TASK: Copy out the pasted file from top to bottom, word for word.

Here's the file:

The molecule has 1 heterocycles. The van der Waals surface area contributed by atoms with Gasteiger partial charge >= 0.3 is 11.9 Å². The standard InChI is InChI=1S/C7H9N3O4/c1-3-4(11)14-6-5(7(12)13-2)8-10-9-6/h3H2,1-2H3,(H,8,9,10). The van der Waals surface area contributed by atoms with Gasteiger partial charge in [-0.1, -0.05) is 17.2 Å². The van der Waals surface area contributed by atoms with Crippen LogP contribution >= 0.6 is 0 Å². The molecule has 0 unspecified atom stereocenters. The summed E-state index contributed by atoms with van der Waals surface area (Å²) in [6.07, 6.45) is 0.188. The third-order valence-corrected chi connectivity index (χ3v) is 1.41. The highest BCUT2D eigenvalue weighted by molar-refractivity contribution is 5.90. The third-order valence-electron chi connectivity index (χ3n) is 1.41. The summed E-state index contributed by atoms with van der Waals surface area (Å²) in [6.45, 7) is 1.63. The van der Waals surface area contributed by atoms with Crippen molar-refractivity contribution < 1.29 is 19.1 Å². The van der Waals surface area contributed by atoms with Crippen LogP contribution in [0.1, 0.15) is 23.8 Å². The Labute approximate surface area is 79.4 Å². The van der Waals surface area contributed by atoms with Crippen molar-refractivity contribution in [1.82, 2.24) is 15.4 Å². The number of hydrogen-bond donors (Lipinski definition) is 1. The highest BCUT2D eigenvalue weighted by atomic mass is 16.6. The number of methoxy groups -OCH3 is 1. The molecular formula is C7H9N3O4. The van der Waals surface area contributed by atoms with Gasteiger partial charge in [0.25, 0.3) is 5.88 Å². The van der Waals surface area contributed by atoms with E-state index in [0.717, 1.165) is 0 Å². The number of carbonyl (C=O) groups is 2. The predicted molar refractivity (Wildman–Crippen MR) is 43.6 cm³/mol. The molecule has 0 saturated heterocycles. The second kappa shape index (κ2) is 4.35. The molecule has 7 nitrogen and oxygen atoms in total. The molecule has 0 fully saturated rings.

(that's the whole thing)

The molecule has 1 heterocycles. The van der Waals surface area contributed by atoms with Gasteiger partial charge >= 0.3 is 11.9 Å². The standard InChI is InChI=1S/C7H9N3O4/c1-3-4(11)14-6-5(7(12)13-2)8-10-9-6/h3H2,1-2H3,(H,8,9,10). The van der Waals surface area contributed by atoms with Gasteiger partial charge in [-0.1, -0.05) is 17.2 Å². The van der Waals surface area contributed by atoms with Crippen LogP contribution >= 0.6 is 0 Å². The molecule has 0 unspecified atom stereocenters. The summed E-state index contributed by atoms with van der Waals surface area (Å²) in [6.07, 6.45) is 0.188. The third-order valence-corrected chi connectivity index (χ3v) is 1.41. The highest BCUT2D eigenvalue weighted by molar-refractivity contribution is 5.90. The third-order valence-electron chi connectivity index (χ3n) is 1.41. The summed E-state index contributed by atoms with van der Waals surface area (Å²) in [6.45, 7) is 1.63. The van der Waals surface area contributed by atoms with Crippen molar-refractivity contribution < 1.29 is 19.1 Å². The van der Waals surface area contributed by atoms with Crippen LogP contribution in [0.1, 0.15) is 23.8 Å². The Labute approximate surface area is 79.4 Å². The van der Waals surface area contributed by atoms with Crippen molar-refractivity contribution in [1.82, 2.24) is 15.4 Å². The number of hydrogen-bond donors (Lipinski definition) is 1. The highest BCUT2D eigenvalue weighted by atomic mass is 16.6. The number of methoxy groups -OCH3 is 1. The molecular formula is C7H9N3O4. The van der Waals surface area contributed by atoms with Gasteiger partial charge in [0.25, 0.3) is 5.88 Å². The van der Waals surface area contributed by atoms with E-state index in [0.717, 1.165) is 0 Å². The number of carbonyl (C=O) groups is 2. The predicted molar refractivity (Wildman–Crippen MR) is 43.6 cm³/mol. The molecule has 0 saturated heterocycles. The second kappa shape index (κ2) is 4.35. The molecule has 7 nitrogen and oxygen atoms in total. The molecule has 0 fully saturated rings.